3 of 4 people found the following review helpful
Not a one-stop shop for learning about drugs in a medicine course.,
This review is from: Rang & Dale's Pharmacology, 7e (Paperback)
[This book was actually recommended highly by one of the lecturers on my Medicine course.
I thought this would be pretty much the only book I would need to learn about the drugs encountered on the course. I was wrong.
Very often the book fails to give all the basic characteristics of the drugs being studied, such as Absorption, Distribution, Metabolism, Excretion, Side-effects and Contraindications, which means I end up spending a lot of time looking for these basic information elsewhere. Discussion of the pharmacokinetics of drugs (i.e. ADME above) is particularly lacking for many of the drugs.
On the other hand, it contains things that appear to be far too-detailed for an undergraduate medicine course, which might only be of interest for an academic degree in Pharmacology.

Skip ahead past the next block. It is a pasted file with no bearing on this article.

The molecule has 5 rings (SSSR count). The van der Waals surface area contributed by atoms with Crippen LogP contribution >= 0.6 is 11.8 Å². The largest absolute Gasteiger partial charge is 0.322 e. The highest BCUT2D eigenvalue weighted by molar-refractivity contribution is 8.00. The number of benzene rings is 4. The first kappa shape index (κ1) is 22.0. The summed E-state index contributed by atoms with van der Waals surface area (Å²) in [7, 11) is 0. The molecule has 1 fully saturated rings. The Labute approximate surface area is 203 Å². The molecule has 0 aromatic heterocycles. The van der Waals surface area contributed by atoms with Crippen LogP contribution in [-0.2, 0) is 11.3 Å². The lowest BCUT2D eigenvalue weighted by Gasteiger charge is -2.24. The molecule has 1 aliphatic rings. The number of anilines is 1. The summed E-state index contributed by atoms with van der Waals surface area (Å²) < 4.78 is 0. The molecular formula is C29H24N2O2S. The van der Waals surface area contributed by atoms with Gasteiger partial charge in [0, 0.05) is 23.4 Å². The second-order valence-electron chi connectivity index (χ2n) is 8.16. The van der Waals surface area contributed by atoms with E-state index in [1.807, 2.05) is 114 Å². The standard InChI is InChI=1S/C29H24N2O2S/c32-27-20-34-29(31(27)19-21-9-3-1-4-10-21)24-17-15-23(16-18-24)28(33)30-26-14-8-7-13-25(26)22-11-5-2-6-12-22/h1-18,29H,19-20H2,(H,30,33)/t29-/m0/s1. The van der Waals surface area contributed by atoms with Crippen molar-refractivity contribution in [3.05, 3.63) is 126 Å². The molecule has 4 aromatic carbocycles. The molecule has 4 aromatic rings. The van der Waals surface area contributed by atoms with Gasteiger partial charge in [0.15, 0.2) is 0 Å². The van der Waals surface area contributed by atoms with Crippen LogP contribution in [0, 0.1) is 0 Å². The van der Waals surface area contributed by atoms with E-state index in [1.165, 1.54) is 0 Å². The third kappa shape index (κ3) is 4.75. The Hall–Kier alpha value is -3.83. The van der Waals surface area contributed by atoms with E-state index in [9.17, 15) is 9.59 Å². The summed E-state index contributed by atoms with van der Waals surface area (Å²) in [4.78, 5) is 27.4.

It might be an excellent book in itself, if only my Medicine course were to teach pharmacology in a way that follows closely the structure of the book. As things stand, it is not a practical reference tool at all for my course. Either there is something wrong with how my medical school is teaching pharmacology or this is just not the right textbook for busy medical students. I even know a course mate who simply resorts to learning about drugs through Wikipedia instead!} Original Review in 2013.
Addendum in June 2014:
Having nearly finished my first year, I have come to like this book. So I would now like to give it 4 stars instead of 2. I have come to realise that you don't need to learn ADME in detail for every single drug you encounter, not in your first year in medical school at least. The book contains a lot of information that helps consolidate knowledge in other areas, such as physiology.